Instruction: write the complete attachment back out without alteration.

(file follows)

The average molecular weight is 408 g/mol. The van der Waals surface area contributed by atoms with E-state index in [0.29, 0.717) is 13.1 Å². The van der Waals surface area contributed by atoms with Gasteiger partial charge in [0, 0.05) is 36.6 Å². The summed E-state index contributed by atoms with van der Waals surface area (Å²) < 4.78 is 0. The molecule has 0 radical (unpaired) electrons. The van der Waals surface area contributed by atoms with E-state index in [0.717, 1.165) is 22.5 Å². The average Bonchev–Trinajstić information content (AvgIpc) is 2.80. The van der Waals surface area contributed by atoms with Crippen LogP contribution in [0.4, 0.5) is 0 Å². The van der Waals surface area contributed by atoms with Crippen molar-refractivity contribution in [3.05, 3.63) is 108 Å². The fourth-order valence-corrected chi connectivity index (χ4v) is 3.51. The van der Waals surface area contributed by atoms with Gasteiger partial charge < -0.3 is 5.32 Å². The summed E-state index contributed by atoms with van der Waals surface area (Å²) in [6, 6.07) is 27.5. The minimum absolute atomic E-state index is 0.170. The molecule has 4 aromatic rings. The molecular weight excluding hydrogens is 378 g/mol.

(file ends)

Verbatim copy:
The average molecular weight is 408 g/mol. The van der Waals surface area contributed by atoms with E-state index in [0.29, 0.717) is 13.1 Å². The van der Waals surface area contributed by atoms with Gasteiger partial charge in [0, 0.05) is 36.6 Å². The summed E-state index contributed by atoms with van der Waals surface area (Å²) < 4.78 is 0. The molecule has 0 radical (unpaired) electrons. The van der Waals surface area contributed by atoms with E-state index in [0.717, 1.165) is 22.5 Å². The average Bonchev–Trinajstić information content (AvgIpc) is 2.80. The van der Waals surface area contributed by atoms with Crippen LogP contribution in [0.4, 0.5) is 0 Å². The van der Waals surface area contributed by atoms with Crippen molar-refractivity contribution in [3.05, 3.63) is 108 Å². The fourth-order valence-corrected chi connectivity index (χ4v) is 3.51. The van der Waals surface area contributed by atoms with Gasteiger partial charge < -0.3 is 5.32 Å². The summed E-state index contributed by atoms with van der Waals surface area (Å²) in [6, 6.07) is 27.5. The minimum absolute atomic E-state index is 0.170. The molecule has 4 aromatic rings. The molecular weight excluding hydrogens is 378 g/mol.